The expectation for years was that Garcia might land his white whale on a British links course, or perhaps at a U.S. Open where his elite ball-striking might shine. Instead it was on the storied back nine at Augusta National that he came alive, chasing down Rose thanks in part to a memorable approach on No. 15 that hit the pin and led to an eagle.

Full list of 2017 Newsmakers of the Year

A green jacket was only the start of a transformative year for Garcia, 37, who heaped credit for his win on his then-fiancee, Angela Akins. The two were married in July, and months later the couple announced that they were expecting their first child to arrive just ahead of Garcia’s return to Augusta, where he'll host his first champions’ dinner.

And while players often cling to the notion that a major win won’t intrinsically change them, there was a noticeable difference in Garcia over the summer months. The weight of expectation, conscious or otherwise, seemed to lift almost instantly. Like other recent Masters champs, he took the green jacket on a worldwide tour, with stops at Wimbledon and a soccer match between Real Madrid and Barcelona.

The player who burst onto the scene as a baby-faced upstart is now a grizzled veteran with nearly two decades of pro golf behind him. While the changes this year occurred both on and off the course, 2017 will always be remembered as the year when Garcia finally, improbably, earned the title of major champion.

Masters victory

Article: Garcia defeats Rose to win Masters playoff

Article: Finally at peace: Garcia makes major breakthrough

Article: Garcia redeems career, creates new narrative

Video: See the putt that made Sergio a major champ

Green jacket tour

Article: Take a look at Sergio's crazy, hectic media tour

Article: Garcia with fiancée, green jacket at Wimbledon

Article: Watch: Garcia kicks off El Clasico in green jacket

Man of the people

Article: SERGIO! Garcia finally gets patrons on his side

Article: Fan finally caddies for Sergio after asking 206 times

Article: Sergio donates money for Texas flood relief

Article: Connelly, Garcia paired years after photo together

Ace at 17th at Sawgrass

Growing family

Article: Sergio, Angela get married; Kenny G plays reception

Article: Garcia, wife expecting first child in March 2018

Departure from TaylorMade

Article: Masters champ Garcia splits with TaylorMade

Squashed beef with Paddy

Article: Harrington: Garcia was a 'sore loser'

Article: Sergio, Padraig had 'great talk,' are 'fine'

Victory at Valderrama

Article: Garcia gets first win since Masters at Valderrama

Getty Images

Newsmakers of the Year: Top 10 in 2017

By Golf Channel DigitalDecember 12, 2017, 12:30 pm
Getty Images

Montana parents can't watch kids play high school golf

By Grill Room TeamDecember 11, 2017, 9:47 pm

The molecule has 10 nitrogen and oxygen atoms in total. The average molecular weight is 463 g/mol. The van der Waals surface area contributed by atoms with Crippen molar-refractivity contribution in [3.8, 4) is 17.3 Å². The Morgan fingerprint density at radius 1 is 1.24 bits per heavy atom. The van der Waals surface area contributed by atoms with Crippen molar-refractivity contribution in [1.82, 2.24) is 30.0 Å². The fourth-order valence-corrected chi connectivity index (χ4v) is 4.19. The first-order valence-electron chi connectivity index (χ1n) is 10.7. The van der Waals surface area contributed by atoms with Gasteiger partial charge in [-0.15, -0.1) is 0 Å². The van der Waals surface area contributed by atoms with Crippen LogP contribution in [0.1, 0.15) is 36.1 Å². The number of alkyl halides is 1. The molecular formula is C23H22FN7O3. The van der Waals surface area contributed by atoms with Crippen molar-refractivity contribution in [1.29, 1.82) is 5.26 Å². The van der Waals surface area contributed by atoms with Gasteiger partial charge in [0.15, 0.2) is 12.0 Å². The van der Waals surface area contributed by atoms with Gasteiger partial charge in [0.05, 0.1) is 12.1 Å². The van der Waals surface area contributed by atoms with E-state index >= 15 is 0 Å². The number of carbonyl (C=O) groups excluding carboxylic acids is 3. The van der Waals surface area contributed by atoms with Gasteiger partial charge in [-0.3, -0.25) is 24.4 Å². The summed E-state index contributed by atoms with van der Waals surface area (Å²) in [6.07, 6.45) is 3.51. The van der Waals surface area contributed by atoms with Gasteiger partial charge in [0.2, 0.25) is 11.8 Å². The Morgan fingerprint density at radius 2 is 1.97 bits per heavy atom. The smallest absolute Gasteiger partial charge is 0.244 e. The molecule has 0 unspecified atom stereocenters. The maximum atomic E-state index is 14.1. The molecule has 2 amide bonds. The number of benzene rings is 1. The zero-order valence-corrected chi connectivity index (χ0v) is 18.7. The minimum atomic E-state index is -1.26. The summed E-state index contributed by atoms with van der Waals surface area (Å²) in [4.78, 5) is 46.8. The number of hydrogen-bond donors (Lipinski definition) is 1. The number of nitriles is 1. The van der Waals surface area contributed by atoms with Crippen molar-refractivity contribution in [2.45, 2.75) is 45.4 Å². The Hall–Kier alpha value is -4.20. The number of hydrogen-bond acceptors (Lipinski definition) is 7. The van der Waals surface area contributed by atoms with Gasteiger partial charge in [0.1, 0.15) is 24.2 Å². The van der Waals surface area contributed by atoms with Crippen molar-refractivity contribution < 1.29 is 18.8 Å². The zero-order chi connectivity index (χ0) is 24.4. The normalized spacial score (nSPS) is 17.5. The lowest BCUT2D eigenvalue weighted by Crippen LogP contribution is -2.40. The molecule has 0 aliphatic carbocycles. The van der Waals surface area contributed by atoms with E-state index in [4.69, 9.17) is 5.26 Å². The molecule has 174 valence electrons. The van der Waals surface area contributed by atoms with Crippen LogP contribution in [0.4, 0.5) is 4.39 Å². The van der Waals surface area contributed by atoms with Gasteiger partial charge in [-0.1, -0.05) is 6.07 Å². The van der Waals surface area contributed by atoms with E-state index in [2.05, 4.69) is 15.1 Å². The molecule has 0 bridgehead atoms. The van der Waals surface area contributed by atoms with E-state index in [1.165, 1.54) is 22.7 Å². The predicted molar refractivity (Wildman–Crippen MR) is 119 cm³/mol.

Well, this is a one new one.

According to a report from KTVQ in Montana, this line in the Montana State High School Association rule book all but forbids spectators from observing high school golf in that state:

“No spectators/fans are allowed on the course except for certain locations as designated by the tournament manager and club professional.”

Part of the issue, according to the report, is that most courses don't bother to designate those "certain locations" leaving parents unable to watch their kids compete.

“If you tell a parent that they can’t watch their kid play in the Thanksgiving Day football game, they would riot,” Chris Kelley, a high school golf parent, told KTVQ.

The report lists illegal outside coaching as one of the rule's chief motivations, but Montana State women's golf coach Brittany Basye doesn't quite buy that.

“I can go to a softball game and I can sit right behind the pitcher. I can make hand signals,” she is quoted in the report. “I can yell out names. I can do the same thing on a softball field that might affect that kid. Football games we can yell as loud as we want when someone is making a pass or a catch.”

The MHSA has argued that unlike other sports that are played in a confined area, the sprawling nature of a golf course would make it difficult to hire enough marshals to keep unruly spectators in check.

Meanwhile, there's a lawyer quoted in the report claiming this is some kind of civil rights issue.

Worth note, Montana is one of only two states that doesn't allow spectators on the course. The other state, Alaska, does not offer high school golf.

PGA Tour suspends Hensby for anti-doping violation

By Golf Channel DigitalDecember 11, 2017, 8:02 pm

Mark Hensby has been suspended for one year by the PGA Tour for violating the Tour’s anti-doping policy by failing to provide a sample after notification.

The Tour made the announcement Monday, reporting that Hensby will be eligible to return on Oct. 26, 2018.

The statement reads:

The PGA Tour announced today that Mark Hensby has violated the Tour Anti-Doping Policy for failing to provide a drug testing sample after notification and has been suspended for a period of one year. He will be eligible to return on Oct. 26, 2018.

Hensby, 46, won the John Deere Classic in 2004. He played the Tour this past year, playing just 14 events. He finished 142nd on the money list. He once ranked among the top 30 in the Official World Golf Ranking but ranks No. 1,623 today.

The Sunshine Tour recently suspended player Etienne Bond for one year for failing a drug test. Players previously suspended by the PGA Tour for violating the anti-doping policy include Scott Stallings and Doug Barron.

The PGA Tour implemented revisions to its anti-doping program with the start of the 2017-18 season. The revisions include blood testing and the supplementation of the Tour’s prohibited list to include all of the substances and methods on the World Anti-Doping Agency prohibited list. As part of this season’s revisions, the Tour announced it would also begin reporting suspensions due to recreational drug use.

The Tour said it would not issue further comment on Hensby's suspension.